recipe

Grilled Peach, Macadamia Nut Cream & Basil Pizza

The garden is finally in and some of our summery produce is arriving. The Northeast has been excessively cold this year and our spring has been quite delayed. Peaches were finally in season at the grocery store this week and I couldn’t wait to make something succulent and summery. Grilled peaches came to mind on a creamy macadamia nut cream with a flatbread crust. Savory and sweet combined. I pre-make flatbreads that can be used for pizza crusts, as tortillas or even a flatbread. They can be frozen to pull out for a quick meal. The recipe for a garlic flatbread can also be found in The Anti-Inflammatory Kitchen Cookbook. This recipe is dairy free, vegan, low-histamine, anti-inflammatory, low in sugar and delicious!

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Grilled Peach, Macadamia Nut Cream & Basil Pizza

Recipe makes 4 pizzas

Active Time: 30 minutes

Ingredients:

Flatbread crusts:

2 1/2C 1:1 all purpose GF flour mix or 1C white rice flour, 1C tapioca flour, 1/2C brown rice flour and 1/2 tsp xantham gum

pinch of salt

3 Tbs extra light olive oil + 2 Tbs for cooking

1/2C water (use more or less so the dough comes together into a firm ball)

  1. To make the crusts, mix flour, salt, 3 Tbs extra light olive oil and water. Add more or less water to make a firm ball.

  2. Preheat a medium skillet over low-medium heat. Add a drizzle of olive oil. Break the dough into 4 balls. Press ball out into a flat tortilla shape about 1/3 inch thick on a board floured with tapioca flour. I use a pot lid to cut out a perfect circle from the dough.

  3. Add flatbread to pan, cook about 2-3 minutes or until slightly golden brown and drizzle top of the flatbread with olive oil before flipping. Flip and cook for another 2-3 minutes on the other side. Let cool on a plate and repeat with the remaining dough. Set aside. If you have extras these freeze well in a gallon freezer bag.

Macadamia Nut Cream Filling

1C macadamia nuts or cashews or sunflower seeds (soaked for 1 hour in water and drained)

pinch of salt

1 tsp vanilla extract

1/2 lemon juiced

3-4 Tbs water

  1. In a food processor combine soaked and drained nuts or seeds, a pinch of salt, vanilla extract and lemon juice and 3-4 Tbs water as needed to thin out cream. Puree until smooth and set aside.

Toppings:

2 peaches sliced into 1/2 inch thick pieces

1/4C fresh basil leaves (that have been chopped)

1/4C fresh peach jam, thinned with 2-3 Tbs water

  1. Preheat grill or grill pan to medium heat. Put sliced peaches on for 3 minutes and flip and cook for 3 minutes more. Remove and set aside.

To Assemble:

  1. Take 1 flatbread and top with a few spoonfuls of macadamia nut cream and grilled peaches. Drizzle a few spoonfuls of the thinned out peach jam over the top and garnish with fresh basil.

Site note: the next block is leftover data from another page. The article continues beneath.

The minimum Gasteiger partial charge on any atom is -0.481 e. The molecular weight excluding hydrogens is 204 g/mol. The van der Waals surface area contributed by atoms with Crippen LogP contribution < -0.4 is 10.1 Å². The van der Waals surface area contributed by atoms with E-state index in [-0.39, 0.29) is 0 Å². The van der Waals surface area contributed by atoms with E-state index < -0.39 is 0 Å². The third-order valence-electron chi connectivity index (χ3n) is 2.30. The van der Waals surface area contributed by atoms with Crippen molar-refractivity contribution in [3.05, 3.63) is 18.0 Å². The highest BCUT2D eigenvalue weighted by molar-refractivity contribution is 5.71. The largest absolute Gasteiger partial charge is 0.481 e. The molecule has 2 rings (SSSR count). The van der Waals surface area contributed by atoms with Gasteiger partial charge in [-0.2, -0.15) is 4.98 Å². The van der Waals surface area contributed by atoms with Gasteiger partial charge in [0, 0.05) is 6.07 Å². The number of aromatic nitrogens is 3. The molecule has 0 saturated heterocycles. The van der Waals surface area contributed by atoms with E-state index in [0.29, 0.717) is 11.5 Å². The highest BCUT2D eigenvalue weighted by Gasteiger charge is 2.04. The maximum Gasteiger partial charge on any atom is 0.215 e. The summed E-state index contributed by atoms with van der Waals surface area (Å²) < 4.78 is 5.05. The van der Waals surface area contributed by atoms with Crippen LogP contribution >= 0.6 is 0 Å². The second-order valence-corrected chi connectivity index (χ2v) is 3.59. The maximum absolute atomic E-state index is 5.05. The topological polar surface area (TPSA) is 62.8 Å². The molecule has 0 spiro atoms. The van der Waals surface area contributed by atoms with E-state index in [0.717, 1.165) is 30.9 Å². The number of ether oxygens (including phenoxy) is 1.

Got questions or comments? Feel free to contact me through the Contact page!

Cauliflower Steak with Coconut Rice, Roasted Green Beans and Scallions

I was dreaming of cauliflower today. It is so hard to just eat a little when it is roasted! This easy anti-inflammatory, low-histamine, vegan lunch or dinner is easy to make and delicious. I especially love the deeply roasted scallions as they come out as little scallion chips…. yum! Cauliflower is a nutrition superstar as it is rich in vitamin C, fiber and antioxidants sulphorane and glucosinolates which may help to reduce the risk of cancer and may help decrease the risk of heart disease.

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Cauliflower Steak with Coconut Rice, Roasted Green Beans and Scallions

Total Time: 45 minutes

Ingredients:

For the rice:

1C short grain brown rice

1/2C coconut cream solids (from 1 can of canned coconut cream, just don’t add the liquid from the can)

pinch of salt

1 3/4C water

For the veggies:

1 large cauliflower sliced across into cauliflower steaks

Seasoning for cauliflower: 1 tsp cumin, 1/4 tsp turmeric, 1/2 tsp garlic powder, pinch of salt, 2 Tbs diced scallions

1C green beans

1 bunch scallions (cleaned and cut in half, longways)

2 Tbs olive oil

pinch of salt

Toppings: 1/4C roasted pumpkin seeds

Directions:

  1. Put all of the rice ingredients into a medium pot. Heat over high heat until it comes to a boil then reduce to low to simmer rice until it is cooked. Stir occasionally, this will take about 40 minutes.

  2. While rice is cooking, preheat oven to 400 degrees. Drizzle large sheet pan with olive oil and lay cauliflower on the pan, scallions and green beans. Sprinkle cumin, turmeric, diced scallions, garlic and a pinch of salt over the cauliflower. Sprinkle a pinch of salt on green beans and scallions. Drizzle remaining olive oil over the top of all of the veggies. Roast for 30-40 minutes until everything is golden brown, turning once about halfway through cooking.

  3. When everything is golden and rice is cooked, add rice to plate with cauliflower steak, green beans, and scallion chips and top with roasted pumpkin seeds. Enjoy!

    This meal freezes very well, simply make separate portions of all components and then reheat for a quick lunch.

Eat for your Health!

Pea and Basil Pesto with Rice Noodles and Zucchini